As the identities of Indian activists who may have been spied upon by a shadowy agency slowly emerge, the matter has become the human rights industry’s equivalent of the Bachchan Diwali party: If you are on the list, your friends will think you have arrived big time, but then it is not clear why some A-listers are not on the list.

Facebook, which owns WhatsApp, has sued an Israeli company, called NSO Group, for selling a highly sophisticated spyware system, called Pegasus, to government agencies across the world that have, in turn, used it to breach phones of over a thousand people, including Indians. The malware lured the target to click on a link, which is typical of such attempts to break in, but it was also so advanced that it could gain access by sending a WhatsApp call even if it was not answered. The spyware could then collect all data from the device, including passwords, and control camera and audio settings.

All this is what we know, which means it is a fraction of what has transpired.

Some Indian activists have claimed that they were among the targets of Pegasus. At the time of filing this column, the Indian media have identified 17 targets and described them as “human rights activists, scholars and journalists", which are ambiguous terms today, but descriptive of a type of people who are politicians but do not contest elections. Almost all of them fight the Indian government on behalf of the unfortunate.

The NSO Group has defended its spyware by saying that it has sold Pegasus only to “legitimate" government agencies. This statement appears to have implicated the Indian government in some way. Which other government, humanitarians ask, would be so interested in Indian activists?

As though in anticipation of this very moment, India has in place a minister who oversees law, justice, communications, electronics and information technology—Ravi Shankar Prasad, who has denied the accusation of government-grade spying with the observation: “…India is committed to protecting privacy of all Indian citizens."

Governments usually do not deny that they snoop on their own people. They, in fact, claim that they do it legally. But then, many things that the government does are legal precisely because it’s the government that’s doing it, unless some people have been clumsy with the paperwork. The most famous incorrect statement in history has to be Hegel’s: “The State is the actuality of the ethical idea." The State is, in fact, actually the fabricator of the ethical idea.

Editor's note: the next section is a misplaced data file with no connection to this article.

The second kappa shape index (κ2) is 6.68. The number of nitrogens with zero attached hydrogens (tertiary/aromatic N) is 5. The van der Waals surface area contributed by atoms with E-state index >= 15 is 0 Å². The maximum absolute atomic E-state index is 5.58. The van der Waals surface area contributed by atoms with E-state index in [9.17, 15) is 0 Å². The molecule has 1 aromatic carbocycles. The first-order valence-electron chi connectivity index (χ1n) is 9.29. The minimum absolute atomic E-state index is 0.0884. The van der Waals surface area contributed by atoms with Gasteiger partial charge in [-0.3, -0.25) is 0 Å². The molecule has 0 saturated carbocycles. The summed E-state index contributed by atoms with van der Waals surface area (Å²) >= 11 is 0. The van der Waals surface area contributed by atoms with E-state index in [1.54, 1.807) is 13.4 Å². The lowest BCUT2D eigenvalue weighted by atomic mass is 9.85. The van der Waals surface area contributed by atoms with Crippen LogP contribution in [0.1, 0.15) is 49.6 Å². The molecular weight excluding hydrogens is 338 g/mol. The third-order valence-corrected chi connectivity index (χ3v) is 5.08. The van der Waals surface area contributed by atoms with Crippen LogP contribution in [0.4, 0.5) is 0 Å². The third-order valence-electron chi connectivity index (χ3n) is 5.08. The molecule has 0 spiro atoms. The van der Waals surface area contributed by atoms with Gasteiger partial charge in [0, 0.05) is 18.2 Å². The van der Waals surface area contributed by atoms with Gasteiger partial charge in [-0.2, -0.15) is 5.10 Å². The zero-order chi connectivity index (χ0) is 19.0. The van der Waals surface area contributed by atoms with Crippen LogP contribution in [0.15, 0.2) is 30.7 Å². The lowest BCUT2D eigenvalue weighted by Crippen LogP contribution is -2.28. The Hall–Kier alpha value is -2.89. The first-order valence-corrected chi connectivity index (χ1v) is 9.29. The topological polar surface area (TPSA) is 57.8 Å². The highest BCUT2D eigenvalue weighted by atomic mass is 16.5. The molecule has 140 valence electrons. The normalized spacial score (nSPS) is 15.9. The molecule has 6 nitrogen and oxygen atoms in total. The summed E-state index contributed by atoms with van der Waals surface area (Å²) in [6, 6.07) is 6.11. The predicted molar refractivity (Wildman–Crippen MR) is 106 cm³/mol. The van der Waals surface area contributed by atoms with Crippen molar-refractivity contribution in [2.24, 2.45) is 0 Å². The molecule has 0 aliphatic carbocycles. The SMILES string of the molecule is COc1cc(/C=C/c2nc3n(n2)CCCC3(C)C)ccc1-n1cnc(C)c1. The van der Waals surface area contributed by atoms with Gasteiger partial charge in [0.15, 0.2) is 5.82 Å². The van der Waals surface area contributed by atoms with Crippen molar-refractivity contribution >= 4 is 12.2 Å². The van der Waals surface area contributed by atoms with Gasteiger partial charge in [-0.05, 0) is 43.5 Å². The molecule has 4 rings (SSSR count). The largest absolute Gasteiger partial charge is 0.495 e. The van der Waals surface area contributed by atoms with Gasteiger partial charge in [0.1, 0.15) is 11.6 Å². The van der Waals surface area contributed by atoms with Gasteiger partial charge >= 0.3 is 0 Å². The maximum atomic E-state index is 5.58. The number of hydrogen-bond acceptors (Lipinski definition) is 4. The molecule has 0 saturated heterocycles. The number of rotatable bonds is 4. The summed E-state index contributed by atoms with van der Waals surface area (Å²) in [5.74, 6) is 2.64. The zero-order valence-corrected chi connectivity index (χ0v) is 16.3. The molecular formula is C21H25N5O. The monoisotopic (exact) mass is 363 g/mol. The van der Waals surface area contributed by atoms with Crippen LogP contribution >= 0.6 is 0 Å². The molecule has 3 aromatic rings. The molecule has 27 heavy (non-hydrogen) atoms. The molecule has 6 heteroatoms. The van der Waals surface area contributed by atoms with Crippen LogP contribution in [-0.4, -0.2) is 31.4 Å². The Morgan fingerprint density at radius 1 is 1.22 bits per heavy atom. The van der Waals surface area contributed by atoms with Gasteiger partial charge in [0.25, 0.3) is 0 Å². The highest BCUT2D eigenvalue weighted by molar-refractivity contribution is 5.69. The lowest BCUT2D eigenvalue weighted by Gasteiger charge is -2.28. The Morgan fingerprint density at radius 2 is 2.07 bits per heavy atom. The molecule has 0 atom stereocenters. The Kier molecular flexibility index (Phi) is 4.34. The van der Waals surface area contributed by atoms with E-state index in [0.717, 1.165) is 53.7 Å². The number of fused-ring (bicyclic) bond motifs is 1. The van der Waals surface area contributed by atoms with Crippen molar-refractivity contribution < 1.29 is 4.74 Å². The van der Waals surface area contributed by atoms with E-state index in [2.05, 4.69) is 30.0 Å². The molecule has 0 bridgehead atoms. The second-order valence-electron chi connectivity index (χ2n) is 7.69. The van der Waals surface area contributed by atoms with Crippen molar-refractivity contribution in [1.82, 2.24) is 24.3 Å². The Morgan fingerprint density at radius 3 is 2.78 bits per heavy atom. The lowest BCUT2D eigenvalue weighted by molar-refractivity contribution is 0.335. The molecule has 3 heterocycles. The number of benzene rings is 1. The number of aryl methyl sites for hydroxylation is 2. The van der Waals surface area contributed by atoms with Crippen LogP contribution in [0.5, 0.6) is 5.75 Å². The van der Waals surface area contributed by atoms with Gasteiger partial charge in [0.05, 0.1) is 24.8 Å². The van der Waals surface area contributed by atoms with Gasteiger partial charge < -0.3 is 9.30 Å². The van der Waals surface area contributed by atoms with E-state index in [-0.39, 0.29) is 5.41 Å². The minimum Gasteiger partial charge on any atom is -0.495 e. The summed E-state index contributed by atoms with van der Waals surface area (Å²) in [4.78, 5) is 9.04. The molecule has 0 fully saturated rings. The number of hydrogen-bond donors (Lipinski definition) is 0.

Every government claims that it spies on its own people for the ultimate moral reason: to protect them. Even Obama defended large-scale and sophisticated snooping on Americans when he was US president. He also said his people would have been better off if they had not come to know about the spying.

Activists ask if the Indian government is in a state of war against its citizens. It’s meant to be a rhetorical question, a familiar rebuke. But it has an answer, and that is “yes". All governments are at war with their people. This holds even in nations where they get to vote.

The State needs the money of its people, their surrender to laws and their acceptance of a limited set of freedoms, widely overrated as “liberty". And, the State needs to know, in the most efficient ways possible, what is going on. Also, the State is in a perpetual war against disenchanted groups that do not have the funds to contest elections, so conduct a soft war through humanitarianism, environmentalism, and other ambushes that masquerade as journalism. The typical government is filled with successful people, who need to know what their vanquished rivals were plotting.

As technology advances, governments become increasingly sophisticated snoopers. They officially snoop at many levels.

Over a decade ago, when a chain of mysterious sources handed over a set of recordings of phone conversations of a woman called Niira Radia to the media, no one knew which wing of the government had made the recordings. Only after some of the recordings were made public did we know that they were conducted by the finance ministry after an “anonymous" letter (which the ministry, mysteriously, took very seriously) drew its attention to Radia.

It is possible that even at the level of domestic crimes, the police do not solve tough cases only by going to shamans, as some of them are known to do. A more efficient way is the illegal tapping of phones to collect information that can never be presented as evidence in court, but points to the truth, which the investigators then reverse-engineer to arrive at evidence.

The NSO Group, too, claims that it is essentially in a moral business, that it helps governments disarm terrorists and drug cartels. In fact, NSO has a human rights policy, which is chiefly a nonsensical statement that includes words like “guiding principles" and how it does not sell to governments with a bad human rights record (yet it sold Pegasus to Saudi Arabia). It is inevitable that journalists will have two interesting questions for the organization: “Did you sell your tech to India" and “If so, when?"

The activists whose phones the spyware breached also seem to be the type of people who fear Aadhaar, which is in comparison an innocuous assembly of already surrendered information. I cannot help thinking that the activists may have berated Aadhaar on their phones to their like-minded friends, and how much the snoop who heard this would have laughed.

Manu Joseph is a journalist, and a novelist, most recently of ‘Miss Laila, Armed And Dangerous’

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